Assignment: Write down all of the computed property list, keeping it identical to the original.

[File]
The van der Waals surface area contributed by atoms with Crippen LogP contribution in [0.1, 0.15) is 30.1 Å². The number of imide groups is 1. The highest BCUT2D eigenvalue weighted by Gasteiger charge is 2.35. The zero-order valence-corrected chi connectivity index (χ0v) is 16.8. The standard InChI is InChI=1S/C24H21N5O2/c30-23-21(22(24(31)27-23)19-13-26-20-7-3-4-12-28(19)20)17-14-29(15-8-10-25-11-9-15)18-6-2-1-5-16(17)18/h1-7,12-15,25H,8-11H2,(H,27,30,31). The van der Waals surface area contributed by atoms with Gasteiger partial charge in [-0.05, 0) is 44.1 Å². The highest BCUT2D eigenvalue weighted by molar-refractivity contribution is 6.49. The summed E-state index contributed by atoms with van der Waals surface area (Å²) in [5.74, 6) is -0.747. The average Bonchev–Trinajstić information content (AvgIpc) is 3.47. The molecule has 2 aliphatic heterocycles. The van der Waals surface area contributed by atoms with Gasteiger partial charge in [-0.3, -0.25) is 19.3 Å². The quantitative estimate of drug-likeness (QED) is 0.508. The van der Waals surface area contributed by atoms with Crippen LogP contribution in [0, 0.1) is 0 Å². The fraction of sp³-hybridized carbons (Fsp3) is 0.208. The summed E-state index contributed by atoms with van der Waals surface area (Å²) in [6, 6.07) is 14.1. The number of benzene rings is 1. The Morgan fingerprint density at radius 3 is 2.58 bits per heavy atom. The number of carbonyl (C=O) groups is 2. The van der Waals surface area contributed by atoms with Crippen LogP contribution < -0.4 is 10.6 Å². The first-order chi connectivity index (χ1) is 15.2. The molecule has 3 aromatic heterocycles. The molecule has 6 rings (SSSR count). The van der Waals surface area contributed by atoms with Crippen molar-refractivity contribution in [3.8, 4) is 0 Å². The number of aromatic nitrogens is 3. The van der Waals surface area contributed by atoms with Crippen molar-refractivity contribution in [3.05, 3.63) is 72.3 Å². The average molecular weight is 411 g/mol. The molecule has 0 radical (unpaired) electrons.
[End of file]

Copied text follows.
The van der Waals surface area contributed by atoms with Crippen LogP contribution in [0.1, 0.15) is 30.1 Å². The number of imide groups is 1. The highest BCUT2D eigenvalue weighted by Gasteiger charge is 2.35. The zero-order valence-corrected chi connectivity index (χ0v) is 16.8. The standard InChI is InChI=1S/C24H21N5O2/c30-23-21(22(24(31)27-23)19-13-26-20-7-3-4-12-28(19)20)17-14-29(15-8-10-25-11-9-15)18-6-2-1-5-16(17)18/h1-7,12-15,25H,8-11H2,(H,27,30,31). The van der Waals surface area contributed by atoms with Gasteiger partial charge in [-0.05, 0) is 44.1 Å². The highest BCUT2D eigenvalue weighted by molar-refractivity contribution is 6.49. The summed E-state index contributed by atoms with van der Waals surface area (Å²) in [5.74, 6) is -0.747. The average Bonchev–Trinajstić information content (AvgIpc) is 3.47. The molecule has 2 aliphatic heterocycles. The van der Waals surface area contributed by atoms with Gasteiger partial charge in [-0.3, -0.25) is 19.3 Å². The quantitative estimate of drug-likeness (QED) is 0.508. The van der Waals surface area contributed by atoms with Crippen LogP contribution in [0, 0.1) is 0 Å². The fraction of sp³-hybridized carbons (Fsp3) is 0.208. The summed E-state index contributed by atoms with van der Waals surface area (Å²) in [6, 6.07) is 14.1. The number of benzene rings is 1. The Morgan fingerprint density at radius 3 is 2.58 bits per heavy atom. The number of carbonyl (C=O) groups is 2. The van der Waals surface area contributed by atoms with Crippen LogP contribution < -0.4 is 10.6 Å². The first-order chi connectivity index (χ1) is 15.2. The molecule has 3 aromatic heterocycles. The molecule has 6 rings (SSSR count). The van der Waals surface area contributed by atoms with Crippen molar-refractivity contribution in [3.8, 4) is 0 Å². The number of aromatic nitrogens is 3. The van der Waals surface area contributed by atoms with Crippen molar-refractivity contribution in [3.05, 3.63) is 72.3 Å². The average molecular weight is 411 g/mol. The molecule has 0 radical (unpaired) electrons.